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On being a ped in the snow

Categories: General

Making myself some notes to take to tomorrow’s Bicycling & Pedestrian Advisory Committee (BPAC) meeting, re the last week or so.

What can be done about sidewalks & crossings? I understand that there aren’t resources for city to clear any sidewalks and that it’s not legally the city’s responsibility. However, a week & a half after start of the storm, several days after melt started, sections of arterial sidewalks are still nearly impassible. There’s multiple areas VERY slick ice, never shoveled, trampled down into hard crust over the sidewalk.

Crossings & bus stops were especially treacherous. Crossings, including across driveways, had/have piled-up ice/snow/slush, sometimes frozen slick, sometimes in deep puddles, from multiple passes with snowplows, with slick edges from turning cars. All sidewalks had snowplow pileup problem, but at bus stops the trample-down issue (slick ice caused by foot traffic) became pronounced, plus the physical issue of stepping on/over/thru snow piles.

A particular location note: an adhoc sidewalk on 4th, where the sidewalk is right on the street and was covered in very deep (and sand/debris-filled) snow (etc), instead people cut in on the other side of street trees, what is now a muddy mess, probably ruining some of those lawns.

How can the city better support businesses & individuals on key pedestrian routes? Is there a way to manage sidewalks adjacent to empty lots, construction, etc? What about when businesses are closed for multiple days, with no way to clear the sidewalk? Is there an option for citing businesses that clear their parking lots, only to block the sidewalks with the overflow?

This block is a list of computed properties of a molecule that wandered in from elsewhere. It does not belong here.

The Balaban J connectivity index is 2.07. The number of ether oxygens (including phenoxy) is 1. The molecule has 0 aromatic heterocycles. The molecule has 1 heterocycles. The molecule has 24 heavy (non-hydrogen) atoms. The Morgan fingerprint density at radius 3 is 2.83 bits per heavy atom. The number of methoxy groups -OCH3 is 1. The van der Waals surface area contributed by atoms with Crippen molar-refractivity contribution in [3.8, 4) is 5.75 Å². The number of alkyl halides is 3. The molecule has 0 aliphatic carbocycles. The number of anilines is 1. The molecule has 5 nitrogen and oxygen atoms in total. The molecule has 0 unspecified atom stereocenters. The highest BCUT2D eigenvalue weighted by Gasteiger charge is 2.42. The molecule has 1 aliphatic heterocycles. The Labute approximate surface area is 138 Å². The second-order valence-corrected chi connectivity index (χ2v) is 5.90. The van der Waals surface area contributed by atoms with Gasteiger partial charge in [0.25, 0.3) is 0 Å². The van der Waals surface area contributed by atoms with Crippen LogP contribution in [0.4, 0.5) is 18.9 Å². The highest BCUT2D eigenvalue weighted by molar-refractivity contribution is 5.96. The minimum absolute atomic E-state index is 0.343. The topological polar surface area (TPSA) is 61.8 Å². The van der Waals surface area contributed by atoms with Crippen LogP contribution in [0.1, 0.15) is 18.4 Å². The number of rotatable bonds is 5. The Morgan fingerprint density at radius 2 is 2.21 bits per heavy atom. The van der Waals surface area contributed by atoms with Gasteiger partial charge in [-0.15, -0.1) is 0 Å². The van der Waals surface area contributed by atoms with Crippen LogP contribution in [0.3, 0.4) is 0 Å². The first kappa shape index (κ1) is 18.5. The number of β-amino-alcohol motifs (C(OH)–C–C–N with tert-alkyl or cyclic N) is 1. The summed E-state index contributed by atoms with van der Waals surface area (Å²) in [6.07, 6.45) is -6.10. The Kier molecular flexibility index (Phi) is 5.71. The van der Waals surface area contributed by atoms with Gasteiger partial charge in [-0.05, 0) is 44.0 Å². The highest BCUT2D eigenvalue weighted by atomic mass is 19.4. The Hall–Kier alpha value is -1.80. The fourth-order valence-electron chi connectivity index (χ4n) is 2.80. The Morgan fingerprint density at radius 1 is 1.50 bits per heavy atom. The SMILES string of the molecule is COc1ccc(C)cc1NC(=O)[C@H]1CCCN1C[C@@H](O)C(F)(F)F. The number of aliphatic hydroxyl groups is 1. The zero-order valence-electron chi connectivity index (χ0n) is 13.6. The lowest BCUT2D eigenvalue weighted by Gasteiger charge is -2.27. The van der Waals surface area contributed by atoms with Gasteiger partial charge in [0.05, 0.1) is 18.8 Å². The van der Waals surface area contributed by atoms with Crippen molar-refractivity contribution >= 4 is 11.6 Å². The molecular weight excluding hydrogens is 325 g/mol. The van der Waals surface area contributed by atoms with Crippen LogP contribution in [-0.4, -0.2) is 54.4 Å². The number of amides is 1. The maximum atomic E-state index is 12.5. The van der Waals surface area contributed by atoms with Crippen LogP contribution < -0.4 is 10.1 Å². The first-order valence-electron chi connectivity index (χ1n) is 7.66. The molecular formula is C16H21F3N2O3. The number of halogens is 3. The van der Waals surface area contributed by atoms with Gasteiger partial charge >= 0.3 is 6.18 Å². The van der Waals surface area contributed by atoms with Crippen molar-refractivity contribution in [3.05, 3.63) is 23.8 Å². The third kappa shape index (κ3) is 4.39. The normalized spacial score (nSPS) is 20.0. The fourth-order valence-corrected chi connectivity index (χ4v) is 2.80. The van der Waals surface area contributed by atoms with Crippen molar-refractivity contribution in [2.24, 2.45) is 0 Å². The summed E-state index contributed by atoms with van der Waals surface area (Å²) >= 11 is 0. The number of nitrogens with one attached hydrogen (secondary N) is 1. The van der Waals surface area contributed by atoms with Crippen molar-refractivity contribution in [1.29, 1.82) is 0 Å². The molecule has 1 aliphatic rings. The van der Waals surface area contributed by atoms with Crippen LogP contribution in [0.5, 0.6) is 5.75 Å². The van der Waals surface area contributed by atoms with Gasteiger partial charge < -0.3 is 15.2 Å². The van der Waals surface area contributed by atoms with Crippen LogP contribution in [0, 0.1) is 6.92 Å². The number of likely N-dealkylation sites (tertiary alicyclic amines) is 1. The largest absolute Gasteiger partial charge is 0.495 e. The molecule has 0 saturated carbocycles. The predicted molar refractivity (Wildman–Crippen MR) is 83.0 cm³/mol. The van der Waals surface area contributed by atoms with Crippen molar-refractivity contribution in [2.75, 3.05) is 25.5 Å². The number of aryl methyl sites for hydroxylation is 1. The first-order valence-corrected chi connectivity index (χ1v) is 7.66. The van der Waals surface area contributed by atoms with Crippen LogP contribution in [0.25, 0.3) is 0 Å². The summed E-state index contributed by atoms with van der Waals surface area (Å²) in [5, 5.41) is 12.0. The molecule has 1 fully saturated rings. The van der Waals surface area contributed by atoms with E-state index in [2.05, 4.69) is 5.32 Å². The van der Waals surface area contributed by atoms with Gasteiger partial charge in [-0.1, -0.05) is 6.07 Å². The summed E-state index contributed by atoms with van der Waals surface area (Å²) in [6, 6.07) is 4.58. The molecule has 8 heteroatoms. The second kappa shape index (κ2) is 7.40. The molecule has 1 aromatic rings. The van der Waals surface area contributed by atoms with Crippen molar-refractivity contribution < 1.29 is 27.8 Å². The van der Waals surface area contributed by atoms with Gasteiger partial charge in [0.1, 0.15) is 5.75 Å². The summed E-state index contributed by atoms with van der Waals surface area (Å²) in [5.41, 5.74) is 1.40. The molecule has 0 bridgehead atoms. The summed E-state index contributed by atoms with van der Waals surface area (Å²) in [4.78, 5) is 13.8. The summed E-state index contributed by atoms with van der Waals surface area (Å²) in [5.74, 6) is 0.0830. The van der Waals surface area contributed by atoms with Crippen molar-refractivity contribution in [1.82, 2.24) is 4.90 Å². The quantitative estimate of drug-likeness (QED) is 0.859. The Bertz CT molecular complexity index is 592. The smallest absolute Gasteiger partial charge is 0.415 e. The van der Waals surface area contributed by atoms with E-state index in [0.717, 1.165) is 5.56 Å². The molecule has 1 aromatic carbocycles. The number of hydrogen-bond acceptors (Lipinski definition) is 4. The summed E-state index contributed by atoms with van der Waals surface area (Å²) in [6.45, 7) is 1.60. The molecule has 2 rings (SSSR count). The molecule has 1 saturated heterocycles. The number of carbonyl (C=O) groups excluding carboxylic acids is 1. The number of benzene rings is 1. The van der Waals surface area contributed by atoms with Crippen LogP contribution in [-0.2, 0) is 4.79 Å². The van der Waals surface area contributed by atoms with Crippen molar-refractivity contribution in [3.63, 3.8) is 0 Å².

On the plus side, one spot with an awning (Bike Tech) made for at least a narrow walkable strip. Are there ways to encourage additional awnings? Either through code or with financial incentives?

Random question: did the city clear sidewalks around city parks? (Lions Park, for example) If we’re encouraging ways to make the parks part of the pedestrian network, then should park sidewalks on arterials be considered key infrastructure? (Or something, feel like I’m not saying what I mean.)

Ideally, during a major snow event you want people switching to walking and/or public transit (which usually requires some amount of walking anyway). Can plowing/clearing/sanding systems be set up to make that an easier choice for more people? I know extended ice/snow is rare around here, but we’ve had two major events in less than 5 years, and one gathers that climate change means wackier weather, not just warmer weather. More storms & whatnot. Seems prudent to plan for disruptions and mitigating them.

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